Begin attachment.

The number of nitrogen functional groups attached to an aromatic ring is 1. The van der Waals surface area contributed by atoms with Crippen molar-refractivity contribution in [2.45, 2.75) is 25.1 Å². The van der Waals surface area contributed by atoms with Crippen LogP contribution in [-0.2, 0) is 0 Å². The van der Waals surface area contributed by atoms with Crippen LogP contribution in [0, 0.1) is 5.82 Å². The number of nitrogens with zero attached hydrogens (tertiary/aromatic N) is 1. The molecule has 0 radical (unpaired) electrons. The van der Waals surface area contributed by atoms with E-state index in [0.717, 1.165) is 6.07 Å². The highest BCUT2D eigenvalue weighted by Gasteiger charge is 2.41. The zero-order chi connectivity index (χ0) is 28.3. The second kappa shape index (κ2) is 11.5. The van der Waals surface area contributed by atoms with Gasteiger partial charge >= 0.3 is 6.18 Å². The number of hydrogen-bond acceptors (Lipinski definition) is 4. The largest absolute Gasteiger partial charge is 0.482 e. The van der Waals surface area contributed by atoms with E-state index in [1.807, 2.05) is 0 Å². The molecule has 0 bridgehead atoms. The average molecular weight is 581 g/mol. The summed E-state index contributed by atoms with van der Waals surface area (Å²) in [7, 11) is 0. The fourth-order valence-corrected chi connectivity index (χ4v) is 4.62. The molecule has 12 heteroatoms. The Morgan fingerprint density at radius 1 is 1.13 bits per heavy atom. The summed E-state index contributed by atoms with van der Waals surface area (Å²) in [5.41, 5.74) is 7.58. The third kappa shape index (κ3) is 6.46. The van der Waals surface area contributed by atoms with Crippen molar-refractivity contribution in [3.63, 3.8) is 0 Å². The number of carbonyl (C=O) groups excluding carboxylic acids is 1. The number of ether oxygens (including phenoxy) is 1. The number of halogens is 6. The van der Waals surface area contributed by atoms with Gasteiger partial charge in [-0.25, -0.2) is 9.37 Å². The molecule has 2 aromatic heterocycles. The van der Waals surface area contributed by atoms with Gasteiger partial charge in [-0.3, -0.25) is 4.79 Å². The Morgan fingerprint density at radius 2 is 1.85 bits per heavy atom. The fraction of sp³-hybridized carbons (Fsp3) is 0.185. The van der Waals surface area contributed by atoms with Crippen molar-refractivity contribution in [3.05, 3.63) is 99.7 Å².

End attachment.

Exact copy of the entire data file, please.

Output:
The number of nitrogen functional groups attached to an aromatic ring is 1. The van der Waals surface area contributed by atoms with Crippen molar-refractivity contribution in [2.45, 2.75) is 25.1 Å². The van der Waals surface area contributed by atoms with Crippen LogP contribution in [-0.2, 0) is 0 Å². The van der Waals surface area contributed by atoms with Crippen LogP contribution in [0, 0.1) is 5.82 Å². The number of nitrogens with zero attached hydrogens (tertiary/aromatic N) is 1. The molecule has 0 radical (unpaired) electrons. The van der Waals surface area contributed by atoms with E-state index in [0.717, 1.165) is 6.07 Å². The highest BCUT2D eigenvalue weighted by Gasteiger charge is 2.41. The zero-order chi connectivity index (χ0) is 28.3. The second kappa shape index (κ2) is 11.5. The van der Waals surface area contributed by atoms with Gasteiger partial charge >= 0.3 is 6.18 Å². The number of hydrogen-bond acceptors (Lipinski definition) is 4. The largest absolute Gasteiger partial charge is 0.482 e. The van der Waals surface area contributed by atoms with E-state index in [1.807, 2.05) is 0 Å². The molecule has 0 bridgehead atoms. The average molecular weight is 581 g/mol. The summed E-state index contributed by atoms with van der Waals surface area (Å²) in [7, 11) is 0. The fourth-order valence-corrected chi connectivity index (χ4v) is 4.62. The molecule has 12 heteroatoms. The Morgan fingerprint density at radius 1 is 1.13 bits per heavy atom. The summed E-state index contributed by atoms with van der Waals surface area (Å²) in [5.41, 5.74) is 7.58. The third kappa shape index (κ3) is 6.46. The van der Waals surface area contributed by atoms with Crippen molar-refractivity contribution in [3.63, 3.8) is 0 Å². The number of carbonyl (C=O) groups excluding carboxylic acids is 1. The number of ether oxygens (including phenoxy) is 1. The number of halogens is 6. The van der Waals surface area contributed by atoms with Gasteiger partial charge in [-0.25, -0.2) is 9.37 Å². The molecule has 2 aromatic heterocycles. The van der Waals surface area contributed by atoms with Gasteiger partial charge in [-0.3, -0.25) is 4.79 Å². The Morgan fingerprint density at radius 2 is 1.85 bits per heavy atom. The fraction of sp³-hybridized carbons (Fsp3) is 0.185. The van der Waals surface area contributed by atoms with Crippen molar-refractivity contribution in [3.05, 3.63) is 99.7 Å².